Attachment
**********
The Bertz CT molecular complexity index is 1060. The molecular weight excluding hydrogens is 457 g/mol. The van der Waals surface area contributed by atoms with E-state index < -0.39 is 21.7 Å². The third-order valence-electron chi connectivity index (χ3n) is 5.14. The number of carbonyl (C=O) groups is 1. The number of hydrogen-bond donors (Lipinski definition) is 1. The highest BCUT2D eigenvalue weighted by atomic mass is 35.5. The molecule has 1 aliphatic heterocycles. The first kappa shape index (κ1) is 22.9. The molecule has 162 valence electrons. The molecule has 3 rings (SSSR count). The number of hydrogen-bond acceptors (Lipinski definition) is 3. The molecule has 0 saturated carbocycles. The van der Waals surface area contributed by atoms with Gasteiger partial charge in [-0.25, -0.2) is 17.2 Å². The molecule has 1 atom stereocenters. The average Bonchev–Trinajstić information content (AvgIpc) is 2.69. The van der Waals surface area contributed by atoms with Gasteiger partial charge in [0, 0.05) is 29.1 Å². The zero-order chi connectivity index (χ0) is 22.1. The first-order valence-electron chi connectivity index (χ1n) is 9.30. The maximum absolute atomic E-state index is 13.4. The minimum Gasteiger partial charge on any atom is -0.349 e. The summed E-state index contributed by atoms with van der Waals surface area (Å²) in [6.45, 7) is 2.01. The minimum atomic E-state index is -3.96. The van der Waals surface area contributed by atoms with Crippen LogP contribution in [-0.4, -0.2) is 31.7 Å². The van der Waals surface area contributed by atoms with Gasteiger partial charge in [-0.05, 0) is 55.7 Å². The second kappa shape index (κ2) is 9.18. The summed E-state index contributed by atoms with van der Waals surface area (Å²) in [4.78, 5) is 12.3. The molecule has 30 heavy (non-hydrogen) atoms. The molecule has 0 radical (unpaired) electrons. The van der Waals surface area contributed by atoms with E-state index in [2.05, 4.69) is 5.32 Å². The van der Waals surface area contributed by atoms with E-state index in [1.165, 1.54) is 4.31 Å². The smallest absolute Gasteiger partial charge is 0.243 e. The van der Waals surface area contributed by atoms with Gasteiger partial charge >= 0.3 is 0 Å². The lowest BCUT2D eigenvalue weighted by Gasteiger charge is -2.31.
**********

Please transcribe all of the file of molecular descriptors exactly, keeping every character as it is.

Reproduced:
The Bertz CT molecular complexity index is 1060. The molecular weight excluding hydrogens is 457 g/mol. The van der Waals surface area contributed by atoms with E-state index < -0.39 is 21.7 Å². The third-order valence-electron chi connectivity index (χ3n) is 5.14. The number of carbonyl (C=O) groups is 1. The number of hydrogen-bond donors (Lipinski definition) is 1. The highest BCUT2D eigenvalue weighted by atomic mass is 35.5. The molecule has 1 aliphatic heterocycles. The first kappa shape index (κ1) is 22.9. The molecule has 162 valence electrons. The molecule has 3 rings (SSSR count). The number of hydrogen-bond acceptors (Lipinski definition) is 3. The molecule has 0 saturated carbocycles. The van der Waals surface area contributed by atoms with Gasteiger partial charge in [-0.25, -0.2) is 17.2 Å². The molecule has 1 atom stereocenters. The average Bonchev–Trinajstić information content (AvgIpc) is 2.69. The van der Waals surface area contributed by atoms with Gasteiger partial charge in [0, 0.05) is 29.1 Å². The zero-order chi connectivity index (χ0) is 22.1. The first-order valence-electron chi connectivity index (χ1n) is 9.30. The maximum absolute atomic E-state index is 13.4. The minimum Gasteiger partial charge on any atom is -0.349 e. The summed E-state index contributed by atoms with van der Waals surface area (Å²) in [6.45, 7) is 2.01. The minimum atomic E-state index is -3.96. The van der Waals surface area contributed by atoms with Crippen LogP contribution in [-0.4, -0.2) is 31.7 Å². The van der Waals surface area contributed by atoms with Gasteiger partial charge in [-0.05, 0) is 55.7 Å². The second kappa shape index (κ2) is 9.18. The summed E-state index contributed by atoms with van der Waals surface area (Å²) in [4.78, 5) is 12.3. The molecule has 30 heavy (non-hydrogen) atoms. The molecule has 0 radical (unpaired) electrons. The van der Waals surface area contributed by atoms with E-state index in [2.05, 4.69) is 5.32 Å². The van der Waals surface area contributed by atoms with E-state index in [1.165, 1.54) is 4.31 Å². The smallest absolute Gasteiger partial charge is 0.243 e. The van der Waals surface area contributed by atoms with Gasteiger partial charge >= 0.3 is 0 Å². The lowest BCUT2D eigenvalue weighted by Gasteiger charge is -2.31.